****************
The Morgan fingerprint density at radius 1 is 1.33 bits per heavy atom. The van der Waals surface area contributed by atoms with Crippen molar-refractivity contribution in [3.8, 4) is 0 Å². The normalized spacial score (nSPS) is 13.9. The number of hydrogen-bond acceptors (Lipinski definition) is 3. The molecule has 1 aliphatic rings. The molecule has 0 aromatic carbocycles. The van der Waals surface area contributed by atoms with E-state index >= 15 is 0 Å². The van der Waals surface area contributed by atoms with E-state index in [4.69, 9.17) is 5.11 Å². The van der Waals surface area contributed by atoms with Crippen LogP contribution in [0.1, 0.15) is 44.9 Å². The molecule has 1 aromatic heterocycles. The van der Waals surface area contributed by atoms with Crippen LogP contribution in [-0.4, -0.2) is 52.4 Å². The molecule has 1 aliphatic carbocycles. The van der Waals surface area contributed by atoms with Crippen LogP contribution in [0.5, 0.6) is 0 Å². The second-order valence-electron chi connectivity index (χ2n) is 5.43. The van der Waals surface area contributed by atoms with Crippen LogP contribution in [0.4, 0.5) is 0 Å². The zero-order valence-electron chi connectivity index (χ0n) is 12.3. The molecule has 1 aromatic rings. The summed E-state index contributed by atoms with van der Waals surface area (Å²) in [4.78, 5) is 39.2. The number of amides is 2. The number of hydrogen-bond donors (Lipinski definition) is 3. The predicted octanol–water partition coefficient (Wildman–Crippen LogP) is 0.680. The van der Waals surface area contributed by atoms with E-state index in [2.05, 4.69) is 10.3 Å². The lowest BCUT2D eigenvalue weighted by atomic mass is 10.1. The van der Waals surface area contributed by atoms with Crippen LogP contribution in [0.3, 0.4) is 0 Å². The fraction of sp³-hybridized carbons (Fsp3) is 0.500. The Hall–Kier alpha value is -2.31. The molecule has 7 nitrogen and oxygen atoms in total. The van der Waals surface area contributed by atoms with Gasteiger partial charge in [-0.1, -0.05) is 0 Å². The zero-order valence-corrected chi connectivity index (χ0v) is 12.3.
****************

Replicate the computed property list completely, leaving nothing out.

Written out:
The Morgan fingerprint density at radius 1 is 1.33 bits per heavy atom. The van der Waals surface area contributed by atoms with Crippen molar-refractivity contribution in [3.8, 4) is 0 Å². The normalized spacial score (nSPS) is 13.9. The number of hydrogen-bond acceptors (Lipinski definition) is 3. The molecule has 1 aliphatic rings. The molecule has 0 aromatic carbocycles. The van der Waals surface area contributed by atoms with E-state index >= 15 is 0 Å². The van der Waals surface area contributed by atoms with E-state index in [4.69, 9.17) is 5.11 Å². The van der Waals surface area contributed by atoms with Crippen LogP contribution in [0.1, 0.15) is 44.9 Å². The molecule has 1 aromatic heterocycles. The van der Waals surface area contributed by atoms with Crippen LogP contribution in [-0.4, -0.2) is 52.4 Å². The molecule has 1 aliphatic carbocycles. The van der Waals surface area contributed by atoms with Crippen LogP contribution in [0.5, 0.6) is 0 Å². The second-order valence-electron chi connectivity index (χ2n) is 5.43. The van der Waals surface area contributed by atoms with Crippen LogP contribution in [0.4, 0.5) is 0 Å². The zero-order valence-electron chi connectivity index (χ0n) is 12.3. The molecule has 1 aromatic rings. The summed E-state index contributed by atoms with van der Waals surface area (Å²) in [4.78, 5) is 39.2. The number of amides is 2. The number of hydrogen-bond donors (Lipinski definition) is 3. The predicted octanol–water partition coefficient (Wildman–Crippen LogP) is 0.680. The van der Waals surface area contributed by atoms with E-state index in [2.05, 4.69) is 10.3 Å². The lowest BCUT2D eigenvalue weighted by atomic mass is 10.1. The van der Waals surface area contributed by atoms with Crippen LogP contribution in [0.3, 0.4) is 0 Å². The fraction of sp³-hybridized carbons (Fsp3) is 0.500. The Hall–Kier alpha value is -2.31. The molecule has 7 nitrogen and oxygen atoms in total. The van der Waals surface area contributed by atoms with Gasteiger partial charge in [-0.1, -0.05) is 0 Å². The zero-order valence-corrected chi connectivity index (χ0v) is 12.3.